The film is indeed very intellectually stimulating in that it not only portrays the origin of madness, but it also alludes to the insidious violence inherent in the transformation of knowledge. The film shows that knowledge transformation is violent because it requires the potential receiver to first destroy what he already knows before this new knowledge rests in their mind, a Foucauldian would say. However, such violence is mostly tolerable, if not acceptable, in almost every society. Why? Because such insidious violence, like the kind that Cane’s book generated, represent “senseless, seemingly unmotivated acts of violence”, says Trent. Only when it obviously threatens the life of the larger society, as in the form of a riot, will the power representatives act.  Again, the key to survive both the violence inherent in the madness and in the transformation of knowledge is to maintain the ability to think for oneself.

Understanding the Islamic concept Inshallah through Psychogeography

Image by Morag Rose.

Travel has always been illuminating for me—every place I visit presents me with experiences that shed light on things I was previously unable to fully understand. That this is so, is only natural to Mrs. Trang, an urban planner from a university in Hanoi. She introduces me to Psychogeography. Psychogeography is an urban planning concept which suggests that our geographical surroundings have a psychological impact on our emotions and, hence, our behaviors. According to Mrs. Trang, when designing a city, urban planners must first know the kind of feeling(s) they wish the inhabitants to experience. Only then will the urban planner be able to determine such things as building design to the kinds of trees and flowers to be planted. All of these elements, she says, will allow a city to emanate certain vibes—“Every city has its own personality.” These vibes are designed to affect the way people think and act. Therefore, it should be no surprise if people are to some extent different whenever they change their geographical locations.

Internationale Situationniste “Naked City” by Guy DeBord

Psychogeography is also a concept that allows me to better grasp the concept of Inshallah, a religious concept central to my own personal and professional life. The term Inshallah simply means “God willing” or “If God wills.” Muslims ought to say it, instead of “I will,” whenever they agreed or “promise” to do something in the future for another party. Looking at the practice of Inshallah from Arendt’s perspective, it appears as a social transaction of advanced request for forgiveness from the party who makes a promise, and a guaranteed release of forgiveness from the party to whom the promise is made. This social transaction of forgiveness would be important when the first party, for whatever reason, is unable to keep their promise. Such failure produces certain effects such as distrust or contempt which is, to some degree, damaging to the relationship between them. However, within the Muslim community, such negative effects are likely mitigated because forgiveness (understanding) has been given upfront, i.e. when they say “Insha’Allah” (“If God allows me to do so”).  Accordingly, the practice Inshallah offers a remedy for the damage that is not even there yet.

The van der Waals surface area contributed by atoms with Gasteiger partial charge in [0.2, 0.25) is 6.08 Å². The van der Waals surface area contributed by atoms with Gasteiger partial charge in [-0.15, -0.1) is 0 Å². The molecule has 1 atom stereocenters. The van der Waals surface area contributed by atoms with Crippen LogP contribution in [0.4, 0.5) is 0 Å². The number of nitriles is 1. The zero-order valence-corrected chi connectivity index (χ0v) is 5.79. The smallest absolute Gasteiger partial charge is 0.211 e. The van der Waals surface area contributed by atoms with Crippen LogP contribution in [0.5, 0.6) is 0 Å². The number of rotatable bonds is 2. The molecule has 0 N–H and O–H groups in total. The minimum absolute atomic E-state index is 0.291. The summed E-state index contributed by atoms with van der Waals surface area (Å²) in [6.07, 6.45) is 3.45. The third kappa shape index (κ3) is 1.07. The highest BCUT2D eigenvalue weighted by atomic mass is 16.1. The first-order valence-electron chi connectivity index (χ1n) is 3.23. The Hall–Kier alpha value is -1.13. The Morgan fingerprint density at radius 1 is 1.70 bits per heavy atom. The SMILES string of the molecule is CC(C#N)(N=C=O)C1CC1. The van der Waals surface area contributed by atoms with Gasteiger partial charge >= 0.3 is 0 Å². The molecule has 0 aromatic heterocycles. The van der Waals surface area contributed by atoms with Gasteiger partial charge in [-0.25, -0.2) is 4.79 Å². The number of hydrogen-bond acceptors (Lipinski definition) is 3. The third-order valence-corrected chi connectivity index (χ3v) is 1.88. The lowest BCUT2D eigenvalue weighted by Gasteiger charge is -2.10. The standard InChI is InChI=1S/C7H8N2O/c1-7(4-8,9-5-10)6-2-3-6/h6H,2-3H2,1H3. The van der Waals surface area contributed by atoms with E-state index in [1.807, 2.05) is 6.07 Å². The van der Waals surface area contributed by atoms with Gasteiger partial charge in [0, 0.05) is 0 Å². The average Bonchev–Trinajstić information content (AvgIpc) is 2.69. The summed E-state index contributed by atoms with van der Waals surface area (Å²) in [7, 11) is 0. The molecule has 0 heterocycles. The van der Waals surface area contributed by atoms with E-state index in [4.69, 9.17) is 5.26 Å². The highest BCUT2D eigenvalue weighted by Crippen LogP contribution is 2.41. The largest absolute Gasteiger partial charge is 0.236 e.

The practice of Inshallah does offer an insight into the irreversible and unpredictable nature of human action and its redemption, as Hannah Arendt mentioned in The Human Condition. Once a certain deed is performed, the consequences exceed time and space and are unforeseeable and impossible to undo. If the consequence is negative, it prevents the related parties, especially the wrongdoers, from moving on with their lives.  The way to free them from such an imprisonment, Arendt says, is through forgiveness. That way, the wrongdoer may release the guilt and the offended party is free from grudges. Then they will be able to interact with each other again, or at least, moving on with their lives. Finally, I should also like to say that to merely use the term Inshallah without genuine efforts to meet the promises is an irresponsible act that would also be damaging to social relationships.

One of the effects of the change in location that has always troubled me was that people are more likely to fail to meet their promises. Having many encounters of just such an experience, I lost my ability to trust people and their promises.  But, after four years of psychological, religious and physical homelessness, I think the Psychgeography concept has just dissolved the grudge I have for people and promises. It helps me to see that there are many factors at play in the failure in meeting promises including pyschogeography. Thus, releasing my resentments and people I despised become a natural and personal process which does not need the presence of remorse, nor request from the offender, and, that is I think what Derrida meant by giving yourself the gift of forgiveness. Finally, pyschogeography has shown me the intelligibility of Inshallah, which is helpful in better understanding the dilemmatic religion vs. science relationship.